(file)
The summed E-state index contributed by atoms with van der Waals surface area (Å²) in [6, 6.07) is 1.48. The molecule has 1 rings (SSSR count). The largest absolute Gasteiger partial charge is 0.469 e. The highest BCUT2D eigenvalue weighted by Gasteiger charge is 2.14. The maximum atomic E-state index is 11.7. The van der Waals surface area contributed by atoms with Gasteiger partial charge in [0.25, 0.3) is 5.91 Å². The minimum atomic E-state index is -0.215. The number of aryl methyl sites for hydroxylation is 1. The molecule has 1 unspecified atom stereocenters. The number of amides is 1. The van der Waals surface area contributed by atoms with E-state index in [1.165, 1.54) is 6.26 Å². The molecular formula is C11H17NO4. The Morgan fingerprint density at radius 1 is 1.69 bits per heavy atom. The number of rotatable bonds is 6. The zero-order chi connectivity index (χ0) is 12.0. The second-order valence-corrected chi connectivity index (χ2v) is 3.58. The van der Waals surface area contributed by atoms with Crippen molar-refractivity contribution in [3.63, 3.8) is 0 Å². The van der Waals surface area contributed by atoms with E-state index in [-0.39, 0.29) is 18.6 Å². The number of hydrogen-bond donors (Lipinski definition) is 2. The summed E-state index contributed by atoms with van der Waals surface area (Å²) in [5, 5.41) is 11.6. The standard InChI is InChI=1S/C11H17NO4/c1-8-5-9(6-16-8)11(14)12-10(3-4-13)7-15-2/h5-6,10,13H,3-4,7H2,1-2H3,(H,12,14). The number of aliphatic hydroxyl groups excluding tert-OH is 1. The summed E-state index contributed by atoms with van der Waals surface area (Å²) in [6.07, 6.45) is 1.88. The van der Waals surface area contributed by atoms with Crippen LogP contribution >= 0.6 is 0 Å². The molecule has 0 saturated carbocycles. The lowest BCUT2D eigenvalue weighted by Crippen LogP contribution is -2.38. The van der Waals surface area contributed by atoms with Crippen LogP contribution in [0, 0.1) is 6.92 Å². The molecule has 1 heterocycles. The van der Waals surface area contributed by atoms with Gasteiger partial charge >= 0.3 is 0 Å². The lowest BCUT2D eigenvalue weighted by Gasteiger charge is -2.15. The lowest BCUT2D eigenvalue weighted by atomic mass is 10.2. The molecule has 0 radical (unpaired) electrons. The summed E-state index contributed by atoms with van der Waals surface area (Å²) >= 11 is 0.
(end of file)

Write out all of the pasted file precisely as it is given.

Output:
The summed E-state index contributed by atoms with van der Waals surface area (Å²) in [6, 6.07) is 1.48. The molecule has 1 rings (SSSR count). The largest absolute Gasteiger partial charge is 0.469 e. The highest BCUT2D eigenvalue weighted by Gasteiger charge is 2.14. The maximum atomic E-state index is 11.7. The van der Waals surface area contributed by atoms with Gasteiger partial charge in [0.25, 0.3) is 5.91 Å². The minimum atomic E-state index is -0.215. The number of aryl methyl sites for hydroxylation is 1. The molecule has 1 unspecified atom stereocenters. The number of amides is 1. The van der Waals surface area contributed by atoms with E-state index in [1.165, 1.54) is 6.26 Å². The molecular formula is C11H17NO4. The Morgan fingerprint density at radius 1 is 1.69 bits per heavy atom. The number of rotatable bonds is 6. The zero-order chi connectivity index (χ0) is 12.0. The second-order valence-corrected chi connectivity index (χ2v) is 3.58. The van der Waals surface area contributed by atoms with Crippen molar-refractivity contribution in [3.63, 3.8) is 0 Å². The van der Waals surface area contributed by atoms with E-state index in [-0.39, 0.29) is 18.6 Å². The number of hydrogen-bond donors (Lipinski definition) is 2. The summed E-state index contributed by atoms with van der Waals surface area (Å²) in [5, 5.41) is 11.6. The standard InChI is InChI=1S/C11H17NO4/c1-8-5-9(6-16-8)11(14)12-10(3-4-13)7-15-2/h5-6,10,13H,3-4,7H2,1-2H3,(H,12,14). The number of aliphatic hydroxyl groups excluding tert-OH is 1. The summed E-state index contributed by atoms with van der Waals surface area (Å²) in [6.07, 6.45) is 1.88. The van der Waals surface area contributed by atoms with Crippen LogP contribution >= 0.6 is 0 Å². The molecule has 0 saturated carbocycles. The lowest BCUT2D eigenvalue weighted by Crippen LogP contribution is -2.38. The van der Waals surface area contributed by atoms with Crippen LogP contribution in [0, 0.1) is 6.92 Å². The molecule has 1 heterocycles. The van der Waals surface area contributed by atoms with Gasteiger partial charge >= 0.3 is 0 Å². The lowest BCUT2D eigenvalue weighted by Gasteiger charge is -2.15. The lowest BCUT2D eigenvalue weighted by atomic mass is 10.2. The molecule has 0 radical (unpaired) electrons. The summed E-state index contributed by atoms with van der Waals surface area (Å²) >= 11 is 0.